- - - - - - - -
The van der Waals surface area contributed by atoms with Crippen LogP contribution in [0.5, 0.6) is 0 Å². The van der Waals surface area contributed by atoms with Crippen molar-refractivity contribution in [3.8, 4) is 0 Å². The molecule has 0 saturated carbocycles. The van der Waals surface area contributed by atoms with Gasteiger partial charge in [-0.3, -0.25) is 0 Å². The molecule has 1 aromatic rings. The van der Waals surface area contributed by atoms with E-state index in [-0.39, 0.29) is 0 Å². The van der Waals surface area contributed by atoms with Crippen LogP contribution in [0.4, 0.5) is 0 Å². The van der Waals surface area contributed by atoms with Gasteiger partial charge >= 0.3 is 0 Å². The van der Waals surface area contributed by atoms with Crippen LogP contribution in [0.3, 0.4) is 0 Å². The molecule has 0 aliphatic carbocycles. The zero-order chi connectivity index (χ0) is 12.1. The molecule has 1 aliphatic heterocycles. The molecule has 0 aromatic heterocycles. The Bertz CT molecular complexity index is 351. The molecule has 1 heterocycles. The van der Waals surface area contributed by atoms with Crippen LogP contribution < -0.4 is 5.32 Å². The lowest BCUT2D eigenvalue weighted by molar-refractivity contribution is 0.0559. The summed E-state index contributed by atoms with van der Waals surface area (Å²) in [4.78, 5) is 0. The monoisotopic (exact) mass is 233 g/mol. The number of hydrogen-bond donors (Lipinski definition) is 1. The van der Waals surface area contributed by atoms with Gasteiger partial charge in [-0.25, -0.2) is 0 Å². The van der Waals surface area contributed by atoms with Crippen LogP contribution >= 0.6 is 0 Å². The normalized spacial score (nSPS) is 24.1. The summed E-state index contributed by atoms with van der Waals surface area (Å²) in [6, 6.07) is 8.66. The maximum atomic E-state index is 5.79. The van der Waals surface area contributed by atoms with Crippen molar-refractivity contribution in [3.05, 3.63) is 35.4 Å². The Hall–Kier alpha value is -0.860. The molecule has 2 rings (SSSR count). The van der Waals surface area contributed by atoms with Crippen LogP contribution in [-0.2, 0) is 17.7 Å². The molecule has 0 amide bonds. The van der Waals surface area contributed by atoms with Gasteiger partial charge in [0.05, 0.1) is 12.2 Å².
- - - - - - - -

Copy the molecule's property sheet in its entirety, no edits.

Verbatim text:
The van der Waals surface area contributed by atoms with Crippen LogP contribution in [0.5, 0.6) is 0 Å². The van der Waals surface area contributed by atoms with Crippen molar-refractivity contribution in [3.8, 4) is 0 Å². The molecule has 0 saturated carbocycles. The van der Waals surface area contributed by atoms with Gasteiger partial charge in [-0.3, -0.25) is 0 Å². The molecule has 1 aromatic rings. The van der Waals surface area contributed by atoms with E-state index in [-0.39, 0.29) is 0 Å². The van der Waals surface area contributed by atoms with Crippen LogP contribution in [0.4, 0.5) is 0 Å². The van der Waals surface area contributed by atoms with Gasteiger partial charge >= 0.3 is 0 Å². The van der Waals surface area contributed by atoms with Crippen LogP contribution in [0.3, 0.4) is 0 Å². The molecule has 0 aliphatic carbocycles. The zero-order chi connectivity index (χ0) is 12.1. The molecule has 1 aliphatic heterocycles. The molecule has 0 aromatic heterocycles. The Bertz CT molecular complexity index is 351. The molecule has 1 heterocycles. The van der Waals surface area contributed by atoms with Crippen LogP contribution < -0.4 is 5.32 Å². The lowest BCUT2D eigenvalue weighted by molar-refractivity contribution is 0.0559. The summed E-state index contributed by atoms with van der Waals surface area (Å²) in [4.78, 5) is 0. The monoisotopic (exact) mass is 233 g/mol. The number of hydrogen-bond donors (Lipinski definition) is 1. The van der Waals surface area contributed by atoms with Gasteiger partial charge in [-0.25, -0.2) is 0 Å². The van der Waals surface area contributed by atoms with Crippen LogP contribution >= 0.6 is 0 Å². The normalized spacial score (nSPS) is 24.1. The summed E-state index contributed by atoms with van der Waals surface area (Å²) in [6, 6.07) is 8.66. The maximum atomic E-state index is 5.79. The van der Waals surface area contributed by atoms with Crippen molar-refractivity contribution in [3.05, 3.63) is 35.4 Å². The Hall–Kier alpha value is -0.860. The molecule has 2 rings (SSSR count). The van der Waals surface area contributed by atoms with Crippen LogP contribution in [-0.2, 0) is 17.7 Å². The molecule has 0 amide bonds. The van der Waals surface area contributed by atoms with Gasteiger partial charge in [0.05, 0.1) is 12.2 Å².